Following an extended game of chicken, the Obama administration is granting China and Singapore exemptions from the Iranian oil sanctions, senior White House officials said Thursday.
The U.S. will also step up its surveillance of financial institutions to prevent any relations with the Iranian Central Bank. Financial institutions conducting business with Iran could be subject to U.S. sanctions in their own right, although the consequences for defiance are not clear at this time. The SWIFT system for global financial transactions has already banned Iranian banks.
Following an extended game of chicken, the Obama administration granted China and Singapore an exception to the Iranian oil sanctions, senior White House officials said Thursday.
Under the breaks granted to China and Singapore, the two Asian nations will still be allowed to import Iranian oil without penalties for an additional 180 days, albeit at a reduced level. The decision to grant China an exception came following a recent disclosure by the Chinese government that it had cut Iranian oil consumption by 25 percent year-over-year from January to May and would keep reducing its Iranian oil imports.
The Chinese said they decided to cut their Iranian oil imports not in acquiescence to the Obama administration, but because of internal economic pressures. Some have speculated that China's cutback in Iranian oil is the result of pricing disputes between the two countries. Still, a White House official emphasized that "China has made clear it opposes them [Iran] possessing and developing nuclear weapons."
The U.S. sanctions against Iran aim to cut funding for its suspected nuclear weapons program by stripping it of financial resources, especially all-important oil revenue. Likewise, banks around the world will now be scrutinized to ensure they are not enabling the Iranian Central Bank to do business or helping to supply the Iranians with material goods or funds to assist in oil production or export. Financial sanctions against Iran have been "particularly effective," White House officials assert. "The Iranian economy is significantly underperforming," one official said.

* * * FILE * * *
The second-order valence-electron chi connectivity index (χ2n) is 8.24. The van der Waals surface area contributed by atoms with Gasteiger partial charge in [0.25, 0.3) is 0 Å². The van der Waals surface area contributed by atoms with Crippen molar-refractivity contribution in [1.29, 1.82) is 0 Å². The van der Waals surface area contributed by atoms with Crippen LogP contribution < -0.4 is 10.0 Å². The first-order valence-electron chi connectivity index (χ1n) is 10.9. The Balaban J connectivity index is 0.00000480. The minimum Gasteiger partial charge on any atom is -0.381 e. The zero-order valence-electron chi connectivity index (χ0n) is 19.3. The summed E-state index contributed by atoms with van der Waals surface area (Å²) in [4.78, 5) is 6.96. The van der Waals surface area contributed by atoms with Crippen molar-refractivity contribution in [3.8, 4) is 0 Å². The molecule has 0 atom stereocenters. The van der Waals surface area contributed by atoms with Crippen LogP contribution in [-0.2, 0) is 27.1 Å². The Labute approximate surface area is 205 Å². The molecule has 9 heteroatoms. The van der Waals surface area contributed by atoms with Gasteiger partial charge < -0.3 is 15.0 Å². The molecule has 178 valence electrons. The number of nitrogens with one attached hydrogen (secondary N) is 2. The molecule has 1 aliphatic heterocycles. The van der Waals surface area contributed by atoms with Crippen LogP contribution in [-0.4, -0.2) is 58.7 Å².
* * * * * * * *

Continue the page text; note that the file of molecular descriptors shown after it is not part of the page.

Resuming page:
The Iranian currency, the rial, has lost 40 percent of its value since December and unemployment rising. White House officials said the U.S. would continue "monitoring extremely closely financial institutions around the world."
Iranian oil consumption by European Union nations will be reduced to zero by the beginning of July, and the Obama administration hopes to continue ratcheting up the pressure on the Iranians. The sanctions have already resulted in a 30 percent reduction in sales of Iranian oil, and senior administration officials said the U.S. is closely monitoring the oil market and reserves to prevent Iran from making up lost revenue from prices rising as a result of supply constraints.
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